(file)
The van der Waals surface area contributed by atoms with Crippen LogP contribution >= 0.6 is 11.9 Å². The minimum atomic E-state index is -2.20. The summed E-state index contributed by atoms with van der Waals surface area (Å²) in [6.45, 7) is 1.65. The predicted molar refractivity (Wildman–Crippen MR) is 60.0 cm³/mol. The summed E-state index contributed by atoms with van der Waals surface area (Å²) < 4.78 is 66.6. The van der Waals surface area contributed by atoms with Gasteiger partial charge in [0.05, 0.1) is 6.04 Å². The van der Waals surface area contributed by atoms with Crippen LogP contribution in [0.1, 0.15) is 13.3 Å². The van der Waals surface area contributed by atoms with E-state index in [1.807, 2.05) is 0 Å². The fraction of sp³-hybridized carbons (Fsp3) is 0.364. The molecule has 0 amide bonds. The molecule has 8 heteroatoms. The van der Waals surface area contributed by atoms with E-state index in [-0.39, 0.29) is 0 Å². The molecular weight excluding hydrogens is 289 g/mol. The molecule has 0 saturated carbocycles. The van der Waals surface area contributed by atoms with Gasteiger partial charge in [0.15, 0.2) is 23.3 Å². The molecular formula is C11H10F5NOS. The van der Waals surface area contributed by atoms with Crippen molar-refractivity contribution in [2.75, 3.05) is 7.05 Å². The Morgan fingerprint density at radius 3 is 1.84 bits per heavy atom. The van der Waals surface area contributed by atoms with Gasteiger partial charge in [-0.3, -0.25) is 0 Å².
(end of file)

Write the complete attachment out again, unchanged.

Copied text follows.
The van der Waals surface area contributed by atoms with Crippen LogP contribution >= 0.6 is 11.9 Å². The minimum atomic E-state index is -2.20. The summed E-state index contributed by atoms with van der Waals surface area (Å²) in [6.45, 7) is 1.65. The predicted molar refractivity (Wildman–Crippen MR) is 60.0 cm³/mol. The summed E-state index contributed by atoms with van der Waals surface area (Å²) < 4.78 is 66.6. The van der Waals surface area contributed by atoms with Gasteiger partial charge in [0.05, 0.1) is 6.04 Å². The van der Waals surface area contributed by atoms with Crippen LogP contribution in [0.1, 0.15) is 13.3 Å². The van der Waals surface area contributed by atoms with E-state index in [1.807, 2.05) is 0 Å². The fraction of sp³-hybridized carbons (Fsp3) is 0.364. The molecule has 0 amide bonds. The molecule has 8 heteroatoms. The van der Waals surface area contributed by atoms with E-state index in [-0.39, 0.29) is 0 Å². The molecular weight excluding hydrogens is 289 g/mol. The molecule has 0 saturated carbocycles. The van der Waals surface area contributed by atoms with Gasteiger partial charge in [0.15, 0.2) is 23.3 Å². The molecular formula is C11H10F5NOS. The van der Waals surface area contributed by atoms with Crippen molar-refractivity contribution in [2.75, 3.05) is 7.05 Å². The Morgan fingerprint density at radius 3 is 1.84 bits per heavy atom. The van der Waals surface area contributed by atoms with Gasteiger partial charge in [-0.3, -0.25) is 0 Å².